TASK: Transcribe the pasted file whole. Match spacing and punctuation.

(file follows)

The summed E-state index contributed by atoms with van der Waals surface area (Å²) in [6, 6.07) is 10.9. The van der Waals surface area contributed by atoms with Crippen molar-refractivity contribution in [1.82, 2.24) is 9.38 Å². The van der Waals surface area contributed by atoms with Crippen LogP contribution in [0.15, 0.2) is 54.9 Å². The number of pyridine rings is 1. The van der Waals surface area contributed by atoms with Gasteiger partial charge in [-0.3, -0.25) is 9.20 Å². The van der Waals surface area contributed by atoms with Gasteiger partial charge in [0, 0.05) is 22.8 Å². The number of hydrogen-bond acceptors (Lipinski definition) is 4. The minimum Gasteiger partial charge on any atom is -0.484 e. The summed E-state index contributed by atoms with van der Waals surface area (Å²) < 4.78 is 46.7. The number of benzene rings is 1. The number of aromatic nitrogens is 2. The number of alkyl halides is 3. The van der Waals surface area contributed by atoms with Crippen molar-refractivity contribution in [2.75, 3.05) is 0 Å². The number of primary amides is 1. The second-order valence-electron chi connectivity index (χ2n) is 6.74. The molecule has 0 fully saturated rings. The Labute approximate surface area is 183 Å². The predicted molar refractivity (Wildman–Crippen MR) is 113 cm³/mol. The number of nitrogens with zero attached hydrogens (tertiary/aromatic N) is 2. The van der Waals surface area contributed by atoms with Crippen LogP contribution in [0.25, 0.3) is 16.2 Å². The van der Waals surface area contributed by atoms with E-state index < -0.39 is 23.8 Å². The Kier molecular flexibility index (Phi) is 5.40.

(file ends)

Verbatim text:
The summed E-state index contributed by atoms with van der Waals surface area (Å²) in [6, 6.07) is 10.9. The van der Waals surface area contributed by atoms with Crippen molar-refractivity contribution in [1.82, 2.24) is 9.38 Å². The van der Waals surface area contributed by atoms with Crippen LogP contribution in [0.15, 0.2) is 54.9 Å². The number of pyridine rings is 1. The van der Waals surface area contributed by atoms with Gasteiger partial charge in [-0.3, -0.25) is 9.20 Å². The van der Waals surface area contributed by atoms with Gasteiger partial charge in [0, 0.05) is 22.8 Å². The number of hydrogen-bond acceptors (Lipinski definition) is 4. The minimum Gasteiger partial charge on any atom is -0.484 e. The summed E-state index contributed by atoms with van der Waals surface area (Å²) < 4.78 is 46.7. The number of benzene rings is 1. The number of aromatic nitrogens is 2. The number of alkyl halides is 3. The van der Waals surface area contributed by atoms with Crippen molar-refractivity contribution in [2.75, 3.05) is 0 Å². The number of primary amides is 1. The second-order valence-electron chi connectivity index (χ2n) is 6.74. The molecule has 0 fully saturated rings. The Labute approximate surface area is 183 Å². The predicted molar refractivity (Wildman–Crippen MR) is 113 cm³/mol. The number of nitrogens with zero attached hydrogens (tertiary/aromatic N) is 2. The van der Waals surface area contributed by atoms with Crippen LogP contribution in [0.25, 0.3) is 16.2 Å². The van der Waals surface area contributed by atoms with E-state index < -0.39 is 23.8 Å². The Kier molecular flexibility index (Phi) is 5.40.